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The University of Southampton
Geography and Environmental Science

Key paper on wandering rivers makes journal front cover

Published: 20 September 2016
Ganges River
Image credit: United States Geological Survey, Earth Explorer Website

Recently published international research findings lead by Professor Paul Carling from Southampton University’s Geography and Environment Earth Surface Dynamics research group are likely to attract considerable attention, not least because a remote sensing image (Fig. 1) associated with the study will feature as the front cover of the October issue of the international journal Geology, published by the Geological Society of America.


The paper was developed from ideas of Professor Carling working closely with former Southampton PhD student Niladri Gupta, now at the Indian Institute of Technology, Guwahati in the Department of Civil Engineering, who developed the necessary data sets, and is entitled: ‘Criticality in the planform behaviour of the Ganges River meanders’.

It has often been remarked that the bank erosion along the meanders on the Ganges river is not predictable, and this issue has political importance along the India-Bangladesh border where the Padma reach of the Ganges forms the international border between the two countries. The authors noted that three adjacent Padma meanders had occurred roughly in the same place since the 18th century but bends expanded and then the river cut them off at regular multi-decadal intervals, straightening the channel which then started to meander again. This regular behaviour held out the intriguing possibility that a degree of predictability was possible in terms of when the channels would suddenly straighten. Some rivers simply have a single channel that meanders, whilst others have multiple small channels with many gravel bars – braided rivers. However, some meandering rivers are characterised by active additional minor channels that cut across the meander loops (Fig. 1). The Ganges is one of the latter and these rivers are usually termed ‘wandering rivers’; a style of river that is often considered to be indicative of a system in transition between meandering and braiding in form. The false-colour remote sensing image from February 2015 of the lower part of the Ganges (India-Bangladesh) shows the activation of the cut-off channels as the main channel for water flow while the older channels are being abandoned. The abandoned channels and the active channels depict the oscillating behavior of the sinuosity of the wandering river over space and time.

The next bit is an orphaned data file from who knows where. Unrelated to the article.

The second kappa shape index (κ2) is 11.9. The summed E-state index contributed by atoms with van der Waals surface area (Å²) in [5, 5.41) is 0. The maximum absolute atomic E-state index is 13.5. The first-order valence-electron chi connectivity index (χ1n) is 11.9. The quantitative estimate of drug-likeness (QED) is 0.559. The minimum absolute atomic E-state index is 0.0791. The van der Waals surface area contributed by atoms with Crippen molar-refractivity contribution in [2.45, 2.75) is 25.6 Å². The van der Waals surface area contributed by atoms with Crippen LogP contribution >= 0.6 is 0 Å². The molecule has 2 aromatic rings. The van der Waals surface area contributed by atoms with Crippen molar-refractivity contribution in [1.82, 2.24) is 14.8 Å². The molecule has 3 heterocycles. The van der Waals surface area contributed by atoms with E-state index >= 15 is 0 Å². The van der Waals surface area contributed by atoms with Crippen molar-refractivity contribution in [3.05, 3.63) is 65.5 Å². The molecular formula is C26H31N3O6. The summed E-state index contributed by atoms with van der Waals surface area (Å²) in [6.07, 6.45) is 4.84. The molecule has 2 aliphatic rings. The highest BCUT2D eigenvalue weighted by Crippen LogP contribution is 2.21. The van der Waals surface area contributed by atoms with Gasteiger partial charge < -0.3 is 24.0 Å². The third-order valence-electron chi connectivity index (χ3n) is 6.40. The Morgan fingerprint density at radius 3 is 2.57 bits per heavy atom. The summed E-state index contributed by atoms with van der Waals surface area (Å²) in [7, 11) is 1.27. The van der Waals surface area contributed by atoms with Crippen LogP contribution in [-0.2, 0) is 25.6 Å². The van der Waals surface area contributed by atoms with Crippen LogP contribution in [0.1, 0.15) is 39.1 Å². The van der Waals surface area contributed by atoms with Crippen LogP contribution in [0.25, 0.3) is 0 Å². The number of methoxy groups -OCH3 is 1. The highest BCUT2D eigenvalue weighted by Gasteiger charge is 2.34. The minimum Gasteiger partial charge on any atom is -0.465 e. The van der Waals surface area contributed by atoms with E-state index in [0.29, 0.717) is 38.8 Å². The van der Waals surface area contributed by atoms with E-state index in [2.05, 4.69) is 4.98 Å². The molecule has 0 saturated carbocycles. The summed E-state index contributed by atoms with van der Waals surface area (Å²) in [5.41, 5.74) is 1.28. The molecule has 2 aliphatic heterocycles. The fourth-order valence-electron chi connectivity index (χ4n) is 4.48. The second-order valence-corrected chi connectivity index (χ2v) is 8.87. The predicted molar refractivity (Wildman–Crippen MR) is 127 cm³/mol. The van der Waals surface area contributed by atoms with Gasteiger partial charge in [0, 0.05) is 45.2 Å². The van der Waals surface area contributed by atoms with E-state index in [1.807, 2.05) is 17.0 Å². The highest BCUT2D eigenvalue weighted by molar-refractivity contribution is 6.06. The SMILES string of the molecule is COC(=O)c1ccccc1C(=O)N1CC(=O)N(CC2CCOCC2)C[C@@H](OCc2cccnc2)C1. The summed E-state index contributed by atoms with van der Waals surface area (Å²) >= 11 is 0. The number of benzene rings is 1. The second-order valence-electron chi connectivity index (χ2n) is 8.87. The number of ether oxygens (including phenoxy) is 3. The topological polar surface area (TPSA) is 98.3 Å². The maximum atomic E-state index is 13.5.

The causes of wandering river cutoffs and the processes involved can be complicated but in a novel presentation, the authors demonstrate that a simple rule-based approach can be used to show how the meanders are moving closer to the possibility of sudden channel straightening. The role of increasing flow resistance as the river bends tightened coupled with the build-up of the river bed level are paramount controls, with associated predictable and quantitative changes in the radius of a meander bend and its channel width. Using a channel mobility number (M), suggested by Jerolmack and Mohrig in previous work, it is shown that M approaches 1 when the Ganges meanders are due to cutoff. The study demonstrates that the wandering style of a river channel is a sustainable pattern over many decades and it is not necessarily a short-term transitional form positioned between meandering and braided rivers. From a practical perspective, simply calculating M for any given meander can provide some indication of whether the meander is likely to cutoff soon, allowing engineering intervention if appropriate.


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